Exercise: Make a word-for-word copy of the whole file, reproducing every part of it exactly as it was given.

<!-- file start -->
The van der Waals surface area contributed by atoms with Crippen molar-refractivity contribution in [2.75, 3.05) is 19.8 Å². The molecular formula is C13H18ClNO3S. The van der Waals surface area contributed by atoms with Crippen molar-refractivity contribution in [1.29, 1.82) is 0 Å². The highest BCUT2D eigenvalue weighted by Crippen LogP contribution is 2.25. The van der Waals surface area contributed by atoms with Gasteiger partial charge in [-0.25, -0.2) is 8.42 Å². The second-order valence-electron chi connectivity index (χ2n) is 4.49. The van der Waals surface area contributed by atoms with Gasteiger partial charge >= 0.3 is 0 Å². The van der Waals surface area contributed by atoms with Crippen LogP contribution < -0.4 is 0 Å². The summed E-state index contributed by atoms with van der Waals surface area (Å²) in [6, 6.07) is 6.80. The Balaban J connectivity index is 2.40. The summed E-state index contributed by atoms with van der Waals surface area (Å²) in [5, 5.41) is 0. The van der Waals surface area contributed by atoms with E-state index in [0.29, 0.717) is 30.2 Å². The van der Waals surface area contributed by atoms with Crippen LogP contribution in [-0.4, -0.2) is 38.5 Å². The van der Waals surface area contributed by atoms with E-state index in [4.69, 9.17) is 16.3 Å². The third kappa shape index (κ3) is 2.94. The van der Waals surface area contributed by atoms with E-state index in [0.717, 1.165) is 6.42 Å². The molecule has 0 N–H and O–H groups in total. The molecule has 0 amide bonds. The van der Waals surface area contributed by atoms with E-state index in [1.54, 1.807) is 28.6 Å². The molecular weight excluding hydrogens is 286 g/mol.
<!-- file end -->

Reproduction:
The van der Waals surface area contributed by atoms with Crippen molar-refractivity contribution in [2.75, 3.05) is 19.8 Å². The molecular formula is C13H18ClNO3S. The van der Waals surface area contributed by atoms with Crippen molar-refractivity contribution in [1.29, 1.82) is 0 Å². The highest BCUT2D eigenvalue weighted by Crippen LogP contribution is 2.25. The van der Waals surface area contributed by atoms with Gasteiger partial charge in [-0.25, -0.2) is 8.42 Å². The second-order valence-electron chi connectivity index (χ2n) is 4.49. The van der Waals surface area contributed by atoms with Gasteiger partial charge >= 0.3 is 0 Å². The van der Waals surface area contributed by atoms with Crippen LogP contribution < -0.4 is 0 Å². The summed E-state index contributed by atoms with van der Waals surface area (Å²) in [6, 6.07) is 6.80. The Balaban J connectivity index is 2.40. The summed E-state index contributed by atoms with van der Waals surface area (Å²) in [5, 5.41) is 0. The van der Waals surface area contributed by atoms with E-state index in [0.29, 0.717) is 30.2 Å². The van der Waals surface area contributed by atoms with Crippen LogP contribution in [-0.4, -0.2) is 38.5 Å². The van der Waals surface area contributed by atoms with E-state index in [4.69, 9.17) is 16.3 Å². The third kappa shape index (κ3) is 2.94. The van der Waals surface area contributed by atoms with E-state index in [0.717, 1.165) is 6.42 Å². The molecule has 0 N–H and O–H groups in total. The molecule has 0 amide bonds. The van der Waals surface area contributed by atoms with E-state index in [1.54, 1.807) is 28.6 Å². The molecular weight excluding hydrogens is 286 g/mol.